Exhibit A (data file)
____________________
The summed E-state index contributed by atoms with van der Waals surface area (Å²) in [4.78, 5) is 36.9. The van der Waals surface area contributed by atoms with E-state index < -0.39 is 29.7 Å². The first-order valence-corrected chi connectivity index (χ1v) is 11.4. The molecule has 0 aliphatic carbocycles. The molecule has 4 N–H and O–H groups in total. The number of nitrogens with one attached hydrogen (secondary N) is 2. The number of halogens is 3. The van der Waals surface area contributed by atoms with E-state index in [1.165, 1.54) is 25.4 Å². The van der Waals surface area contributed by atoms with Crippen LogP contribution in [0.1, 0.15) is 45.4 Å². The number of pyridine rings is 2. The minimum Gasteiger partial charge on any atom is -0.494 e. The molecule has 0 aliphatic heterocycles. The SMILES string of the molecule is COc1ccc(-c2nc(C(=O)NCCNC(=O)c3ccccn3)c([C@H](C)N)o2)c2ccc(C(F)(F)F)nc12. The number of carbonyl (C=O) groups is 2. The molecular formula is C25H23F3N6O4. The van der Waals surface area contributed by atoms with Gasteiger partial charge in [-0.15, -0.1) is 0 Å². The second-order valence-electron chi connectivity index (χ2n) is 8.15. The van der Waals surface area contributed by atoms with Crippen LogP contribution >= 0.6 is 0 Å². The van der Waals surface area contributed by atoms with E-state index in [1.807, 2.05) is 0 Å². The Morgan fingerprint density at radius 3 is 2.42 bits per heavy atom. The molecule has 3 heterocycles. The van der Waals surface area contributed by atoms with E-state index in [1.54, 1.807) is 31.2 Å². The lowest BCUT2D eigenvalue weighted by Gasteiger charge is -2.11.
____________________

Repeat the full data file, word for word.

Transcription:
The summed E-state index contributed by atoms with van der Waals surface area (Å²) in [4.78, 5) is 36.9. The van der Waals surface area contributed by atoms with E-state index < -0.39 is 29.7 Å². The first-order valence-corrected chi connectivity index (χ1v) is 11.4. The molecule has 0 aliphatic carbocycles. The molecule has 4 N–H and O–H groups in total. The number of nitrogens with one attached hydrogen (secondary N) is 2. The number of halogens is 3. The van der Waals surface area contributed by atoms with E-state index in [1.165, 1.54) is 25.4 Å². The van der Waals surface area contributed by atoms with Crippen LogP contribution in [0.1, 0.15) is 45.4 Å². The number of pyridine rings is 2. The minimum Gasteiger partial charge on any atom is -0.494 e. The molecule has 0 aliphatic heterocycles. The SMILES string of the molecule is COc1ccc(-c2nc(C(=O)NCCNC(=O)c3ccccn3)c([C@H](C)N)o2)c2ccc(C(F)(F)F)nc12. The number of carbonyl (C=O) groups is 2. The molecular formula is C25H23F3N6O4. The van der Waals surface area contributed by atoms with Gasteiger partial charge in [-0.15, -0.1) is 0 Å². The second-order valence-electron chi connectivity index (χ2n) is 8.15. The van der Waals surface area contributed by atoms with Crippen LogP contribution >= 0.6 is 0 Å². The van der Waals surface area contributed by atoms with E-state index in [1.807, 2.05) is 0 Å². The Morgan fingerprint density at radius 3 is 2.42 bits per heavy atom. The molecule has 3 heterocycles. The van der Waals surface area contributed by atoms with E-state index in [1.54, 1.807) is 31.2 Å². The lowest BCUT2D eigenvalue weighted by Gasteiger charge is -2.11.